Sky Diving at the Drag Strip
We set up Bullitt with an Impact Pro Stock drag chute that has a lightweight crossform (4-point) design and features an outer bag, an inner bag (for use with a pilot ‘chute), lanyard, and pilot ‘chute.
Those parachutes you see on the back of race cars are not for looks. Drag race brakes are by nature light with thin rotors, and must be augmented by a ‘chute to slow a drag car down in the sometimes short distance of a drag strip’s shutdown area. Take our own Project BlownZ Camaro for instance. That car has dual parachutes, and at an NMCA West race in Fontana one of the chutes malfunctioned—the result was BlownZ ending up in the sand trap at the end of the track. Other than pride, no real damage was done but it could have been much worse.
We used a universal parachute mount from Chris Alston's Chassisworks but before we could mount the ‘chute, we had to make this brace in the trunk to handle the loads of a blossomed parachute dragging the car down from big speeds.
Chassisworks also provided a 'chute strap mount. The bracket was welded to the mount tube, and the strap pivots on the aluminum spool that is bolted in place.
Impact also has an air-powered parachute launcher that helps force the 'chute to deploy. We elected to just use a pilot 'chute, which uses a high-quality Hypercoil spring that is designed to be as light as possible yet endure the stresses of extreme conditions for reliable deployment.
Besides, NHRA rules mandate a parachute on any car going 150 MPH or more in the quarter-mile, dual ‘chutes if you top 200 mph. We set up Bullitt with an Impact Pro Stock drag chute that has a lightweight crossform (four-point) design and features an outer bag, an inner bag (for use with a pilot ‘chute), lanyard, and pilot ‘chute. Impact also makes an air-powered launcher, which shoots the ‘chute out of the bag to ensure that it blossoms properly. We didn’t elect to use the launcher, and instead went with just the pilot ‘chute. We mounted it to the back of the car with a Chassisworks parachute pack mount, ‘chute trap pivot, and release lever and cable.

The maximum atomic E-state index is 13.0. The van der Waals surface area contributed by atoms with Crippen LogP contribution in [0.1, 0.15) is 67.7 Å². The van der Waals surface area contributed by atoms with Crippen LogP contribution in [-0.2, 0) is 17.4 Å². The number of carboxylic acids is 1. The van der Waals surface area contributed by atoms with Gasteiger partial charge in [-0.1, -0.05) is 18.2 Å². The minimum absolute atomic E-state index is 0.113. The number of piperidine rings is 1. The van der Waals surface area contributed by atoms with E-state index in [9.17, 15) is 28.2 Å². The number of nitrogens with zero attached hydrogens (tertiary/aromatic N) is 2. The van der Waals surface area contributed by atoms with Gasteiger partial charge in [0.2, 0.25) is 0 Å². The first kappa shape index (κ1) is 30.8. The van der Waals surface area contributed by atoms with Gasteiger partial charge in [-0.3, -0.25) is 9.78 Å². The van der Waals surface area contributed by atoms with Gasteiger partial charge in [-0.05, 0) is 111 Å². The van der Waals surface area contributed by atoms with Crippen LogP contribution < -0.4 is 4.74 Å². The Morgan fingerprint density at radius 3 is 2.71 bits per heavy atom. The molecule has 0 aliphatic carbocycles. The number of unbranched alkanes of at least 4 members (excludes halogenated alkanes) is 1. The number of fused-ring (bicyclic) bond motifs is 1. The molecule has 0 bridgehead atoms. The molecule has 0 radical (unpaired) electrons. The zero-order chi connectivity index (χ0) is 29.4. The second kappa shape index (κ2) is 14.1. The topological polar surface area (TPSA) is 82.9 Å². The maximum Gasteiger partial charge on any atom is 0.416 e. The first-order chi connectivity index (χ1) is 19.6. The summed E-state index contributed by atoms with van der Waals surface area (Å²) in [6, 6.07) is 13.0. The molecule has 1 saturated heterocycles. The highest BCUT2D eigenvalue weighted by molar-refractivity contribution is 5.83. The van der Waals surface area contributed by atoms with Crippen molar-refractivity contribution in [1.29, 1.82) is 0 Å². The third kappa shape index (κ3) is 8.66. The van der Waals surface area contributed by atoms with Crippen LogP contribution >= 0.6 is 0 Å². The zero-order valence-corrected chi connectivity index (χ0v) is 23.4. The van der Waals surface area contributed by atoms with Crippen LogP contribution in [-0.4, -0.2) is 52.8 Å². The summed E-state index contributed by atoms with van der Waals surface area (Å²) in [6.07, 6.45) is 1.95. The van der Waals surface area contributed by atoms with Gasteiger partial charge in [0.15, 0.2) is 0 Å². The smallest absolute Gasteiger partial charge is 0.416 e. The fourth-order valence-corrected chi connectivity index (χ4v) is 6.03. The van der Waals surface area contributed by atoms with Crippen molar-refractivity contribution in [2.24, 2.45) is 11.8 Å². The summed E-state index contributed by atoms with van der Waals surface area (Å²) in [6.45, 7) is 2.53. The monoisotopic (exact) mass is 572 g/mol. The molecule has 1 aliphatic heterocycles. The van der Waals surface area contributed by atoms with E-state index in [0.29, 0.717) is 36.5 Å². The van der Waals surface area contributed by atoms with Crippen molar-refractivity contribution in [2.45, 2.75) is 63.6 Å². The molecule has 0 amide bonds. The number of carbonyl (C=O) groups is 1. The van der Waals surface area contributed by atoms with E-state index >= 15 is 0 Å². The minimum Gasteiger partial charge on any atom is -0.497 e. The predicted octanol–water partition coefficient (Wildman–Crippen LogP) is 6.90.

“The determining factor for the size — and whether a racer needs more than one drag chute — is based off the speed and weight of the race car,” explains Willmore. “Because there are many different factors that contribute to the proper set-up, we suggest you call the product manufacturer for their recommendations.”
This is how the completed parachute installation looks. The quick-release pin allows the whole setup to be removed quick and easy.
What is SFI?
Taken directly from their website, “SFI is a non-profit organization established to issue and administer standards for specialty/performance automotive and racing equipment. This includes parts like clutch assemblies and fuel cells as well as personal driver safety items. The standards/specifications are created via a committee process.
To activate the parachute, we used a Chassisworks release lever and cable that has an aluminum lever, mounting hardware, and a 14-foot cable.
The technical committees are comprised of individuals from all facets of the industry. Through their expertise and research, a spec is drafted and then offered to all interested parties in the form of a public hearing. Once revised to the committee’s satisfaction, the spec is presented to the SFI Board of Directors for approval. If approved, the spec is published and made available to the public. Sanctioning bodies all over the world include SFI specs in their rulebooks and use them as minimum requirements.”
How to Pack a Parachute
Properly packing a parachute is vitally important for it to work. If you just stuff it all in the ‘chute bag, there’s a chance it can improperly deploy and/or get tangled up, and you can imagine the disaster that will follow if that happens. Packing the ‘chute is not that complicated but time must be taken to get it right. Here we show how to pack the Impact parachute used in this project.
Stretch the parachute out fully behind the car, making sure the straps aren’t tangled with each other, then carefully fold it according to the directions. Once the ‘chute is folded, carefully put it in the bag. Then fold the straps in a neat manner over it.
With the safety gear from Impact and quality installation by the Dragzine shop techs, Project Biting the Bullitt is nearing readiness to hit the strip, True Street style. We can’t wait, and we can also lighten the life insurance premium we took out on the car owner now. See you at the track!